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bohan_w_
Novice
105 Views

TBB with MKL cblas and lapack

I'm an experienced user of intel mkl and OpenMP. In my application, the parallelism topology is simple, so although I use OpenMP for a long time I haven't used very complex functionalities of OpenMP. On typical case is that there is a parallel_for loop. Within each loop, there are several cblas or lapack function calls. With MKl compiled with OpenMP, I got very good performance, so I didn't pay attention to the TBB too much. However, a benchmark from Intel MKL official website changed my mind (https://software.intel.com/en-us/articles/using-intel-mkl-and-intel-tbb-in-the-same-application). What it basically says is that MKL compiled with TBB has roughly 2x faster than MKL compiled with OpenMP when multiple lapack functions are called in parallel. However, when I tried I didn't get the same result. What I did is changing everything from OpenMP to TBB. What do I miss or do I understand anything wrong?

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6 Replies
Ying_H_Intel
Employee
105 Views

Hi Bohan, 

Thanks for the report.  The data seems out of data, we should update them.  The performance data  are from MKL 11.3. And the lapack function was improvied in later MKL release ( MKL 2017 update 1). We expected that  the OpenMP performance are almost same as TBB as same algorithm. What MKL version and result do you got?

Thanks

Ying 

bohan_w_
Novice
105 Views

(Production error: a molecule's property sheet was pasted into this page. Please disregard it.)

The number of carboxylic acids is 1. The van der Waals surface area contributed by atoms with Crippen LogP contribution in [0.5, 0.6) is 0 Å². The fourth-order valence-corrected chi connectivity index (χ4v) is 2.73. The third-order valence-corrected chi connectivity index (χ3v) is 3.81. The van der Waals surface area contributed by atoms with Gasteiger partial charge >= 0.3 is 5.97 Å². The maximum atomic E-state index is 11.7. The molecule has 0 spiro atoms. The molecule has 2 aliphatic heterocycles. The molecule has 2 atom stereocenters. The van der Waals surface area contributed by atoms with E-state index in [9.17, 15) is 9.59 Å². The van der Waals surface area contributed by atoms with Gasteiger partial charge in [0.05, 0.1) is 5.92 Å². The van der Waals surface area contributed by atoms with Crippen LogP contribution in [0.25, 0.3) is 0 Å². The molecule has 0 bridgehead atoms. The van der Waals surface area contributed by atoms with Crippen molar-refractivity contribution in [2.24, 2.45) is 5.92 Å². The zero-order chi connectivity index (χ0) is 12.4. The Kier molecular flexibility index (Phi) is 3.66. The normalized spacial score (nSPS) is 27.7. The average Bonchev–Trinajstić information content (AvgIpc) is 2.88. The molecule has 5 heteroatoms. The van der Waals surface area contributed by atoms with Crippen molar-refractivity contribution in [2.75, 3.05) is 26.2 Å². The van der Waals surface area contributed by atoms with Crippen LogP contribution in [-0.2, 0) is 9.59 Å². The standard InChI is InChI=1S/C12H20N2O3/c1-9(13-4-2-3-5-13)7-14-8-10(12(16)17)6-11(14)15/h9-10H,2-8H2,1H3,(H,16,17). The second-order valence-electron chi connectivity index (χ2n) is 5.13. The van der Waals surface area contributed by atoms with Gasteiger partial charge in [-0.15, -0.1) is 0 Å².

Ying H. (Intel) wrote:

Hi Bohan, 

Thanks for the report.  The data seems out of data, we should update them.  The performance data  are from MKL 11.3. And the lapack function was improvied in later MKL release ( MKL 2017 update 1). We expected that  the OpenMP performance are almost same as TBB as same algorithm. What MKL version and result do you got?

Thanks

Ying 

Thanks for the reply! I'm currently using MKL 2017.1.143. It should be the latest one. Honestly, the performance of MKL with TBB drops roughly 30% compared with the performance of MKL with OpenMP. Still, in my application, the parallel structure is fixed, load-balanced and simple, so I think that in such simple case, OpenMP may perform better.

 

 

105 Views

Hi Bohan,

Thank you for the question. Let me add a bit more information.

First of all, TBB version of MKL hasn't been ever faster comparing to OpenMP in general. The example you're referring to is about slightly different and quite specific scenario.

Please imagine that your application is based on TBB threading (or pthreads), and every thread can call OpenMP-parallelized MKL. MKL creates 1 thread per hardware core by default. Every MKL routine is not aware about existence of a few more MKL calls in parallel from other threads of your application. As a results, too many OpenMP threads will be created (oversubscription). TBB threading in MKL allows to reduce negative impact of oversubscription as TBB dynamic scheduler is aware about every TBB threads created by the application and can manage threads (workers) smarter. So, you can get benefit from TBB in cases like I described. For example, in not-OpenMP application when you can't control how many instances of MKL will be called in total and how many threads to give to every new MKL routine.

In your case, you are just calling MKL from OpenMP region. By default, MKL will run sequentially if it's called under OpenMP parallel region (to avoid oversubscription). If you distributed computations well, performance will be good. And if you still want to experiment and run threaded MKL, you will need to set OMP_NESTED=true and to set OMP_NUM_THREADS for your application and MKL_NUM_THREADS for MKL so that ( OMP_NUM_THREADS x MKL_NUM_THREADS == number of cores )

Final remark. I don't see any reason for you to use TBB as your application is based on OpenMP.

Regards,

Konstantin

 

bohan_w_
Novice
105 Views

Konstantin Arturov (Intel) wrote:

Hi Bohan,

Thank you for the question. Let me add a bit more information.

First of all, TBB version of MKL hasn't been ever faster comparing to OpenMP in general. The example you're referring to is about slightly different and quite specific scenario.